The Road Not Taken: Edward Lansdale and the American Tragedy in Vietnam

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$35.00  $32.55
Liveright Publishing Corporation
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6.4 X 9.4 X 1.9 inches | 2.7 pounds
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About the Author
Max Boot, historian and foreign-policy analyst, is the Jeane J. Kirkpatrick senior fellow for national security studies at the Council on Foreign Relations and a columnist for the Washington Post. His New York Times bestseller The Road Not Taken was a finalist for the Pulitzer Prize for Biography.
I couldn't stop reading this engrossing biography of Edward Lansdale, a man who loved his country's ideals and who secretly fought for them in the Philippines, Vietnam, and Washington, DC. Lansdale's story is relevant today, because he was a key figure in the debate over how and how not to use military force to achieve American foreign policy aims. Through Lansdale's efforts we got it right in the Philippines, but no one listened to him in Vietnam. He was forgotten by the time we moved into Afghanistan and Iraq. I fervently hope our policy makers read this book.--Karl Marlantes, author of Matterhorn
As one of the last few links to Lansdale, who was also one of his closest on-the-ground collaborators, I can attest that this biography of him is the best, most accurate, revealing and complete portrait yet produced. Even with all I knew, I learned a great deal more that was new which broadened my understanding of this extraordinary man. The very human way he helped the Filipino and Vietnamese people defend their inalienable rights is a shining model to be followed by current and future generations of Americans assigned abroad to assist fragile nations.--Rufus Phillips, author of Why Vietnam Matters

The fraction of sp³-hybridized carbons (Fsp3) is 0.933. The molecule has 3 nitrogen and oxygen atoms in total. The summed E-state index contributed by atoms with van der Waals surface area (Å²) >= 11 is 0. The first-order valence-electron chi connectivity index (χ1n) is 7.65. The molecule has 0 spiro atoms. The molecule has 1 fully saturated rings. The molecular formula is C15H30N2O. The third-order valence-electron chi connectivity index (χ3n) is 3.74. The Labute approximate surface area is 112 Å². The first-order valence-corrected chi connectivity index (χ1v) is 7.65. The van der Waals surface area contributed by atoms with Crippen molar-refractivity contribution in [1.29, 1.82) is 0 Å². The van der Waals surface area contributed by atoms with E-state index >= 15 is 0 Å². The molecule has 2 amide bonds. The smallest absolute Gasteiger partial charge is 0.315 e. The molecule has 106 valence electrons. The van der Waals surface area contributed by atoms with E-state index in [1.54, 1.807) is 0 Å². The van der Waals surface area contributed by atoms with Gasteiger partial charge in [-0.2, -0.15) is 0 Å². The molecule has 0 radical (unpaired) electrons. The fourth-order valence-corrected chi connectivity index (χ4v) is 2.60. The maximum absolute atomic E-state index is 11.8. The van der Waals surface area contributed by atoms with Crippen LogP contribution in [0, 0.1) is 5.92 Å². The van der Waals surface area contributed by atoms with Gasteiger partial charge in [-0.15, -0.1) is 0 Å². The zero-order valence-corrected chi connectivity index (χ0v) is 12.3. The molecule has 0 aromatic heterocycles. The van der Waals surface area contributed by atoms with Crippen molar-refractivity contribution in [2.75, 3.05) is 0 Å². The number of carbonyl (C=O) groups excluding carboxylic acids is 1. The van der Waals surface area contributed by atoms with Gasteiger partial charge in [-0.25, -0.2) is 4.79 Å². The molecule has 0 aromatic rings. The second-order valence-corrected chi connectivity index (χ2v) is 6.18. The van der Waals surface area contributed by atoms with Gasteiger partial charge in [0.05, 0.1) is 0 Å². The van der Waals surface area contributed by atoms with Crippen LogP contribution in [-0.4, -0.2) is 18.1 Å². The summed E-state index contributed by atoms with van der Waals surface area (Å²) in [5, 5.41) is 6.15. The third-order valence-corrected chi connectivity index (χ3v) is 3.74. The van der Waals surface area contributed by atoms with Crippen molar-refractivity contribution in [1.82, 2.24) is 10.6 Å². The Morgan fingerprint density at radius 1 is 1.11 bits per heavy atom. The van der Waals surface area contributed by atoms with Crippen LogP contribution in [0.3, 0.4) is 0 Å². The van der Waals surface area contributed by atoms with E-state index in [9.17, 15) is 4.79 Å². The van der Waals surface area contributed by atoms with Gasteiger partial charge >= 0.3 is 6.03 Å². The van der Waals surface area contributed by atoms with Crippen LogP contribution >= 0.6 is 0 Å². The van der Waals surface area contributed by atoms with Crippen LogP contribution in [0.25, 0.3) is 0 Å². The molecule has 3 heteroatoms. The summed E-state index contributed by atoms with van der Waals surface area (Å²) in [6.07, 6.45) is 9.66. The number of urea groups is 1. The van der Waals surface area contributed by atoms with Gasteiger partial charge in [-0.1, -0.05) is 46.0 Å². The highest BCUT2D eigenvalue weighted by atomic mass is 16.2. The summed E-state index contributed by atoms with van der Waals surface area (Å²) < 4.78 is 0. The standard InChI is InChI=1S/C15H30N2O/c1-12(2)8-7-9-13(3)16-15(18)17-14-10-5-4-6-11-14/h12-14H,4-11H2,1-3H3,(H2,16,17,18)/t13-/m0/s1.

A remarkable piece of work, superbly researched and documented. In an ideal world, it would be required reading for all senior American diplomats being posted to underdeveloped nations. Having worked with Lansdale during an important period in his career, I particularly noted how Max Boot skillfully dissected his modus operandi.--Lieutenant General Samuel V. Wilson (U.S. Army, Ret.)
Boot outshines everything ever written about the legendary CIA operative Edward Lansdale (1908-1987) in this exhaustive, fact-filled, and analytical biography.
Judicious and absorbing...Boot, a senior fellow at the Council on Foreign Relations, brings solid credentials to this enterprise...Here he draws on a range of material, official and personal...What emerges is a picture of a man who from an early point possessed an unusual ability to relate to other people, a stereotypically American can-do optimism, an impatience with bureaucracy and a fascination with psychological warfare.--Fredrik Logevall
In this fine portrait of Edward Lansdale, Max Boot adds to his well-deserved reputation as being among the most insightful and productive of contemporary historians. This is a superb book. Diligently researched and gracefully written, it builds on a comprehensive analysis of Lansdale's triumphs in the post-World War II Philippines to provide much new material, and expose old myths, about one of the most fascinating, and in many ways ultimately saddest, members of the supporting cast in the later war in Vietnam.--Lewis Sorley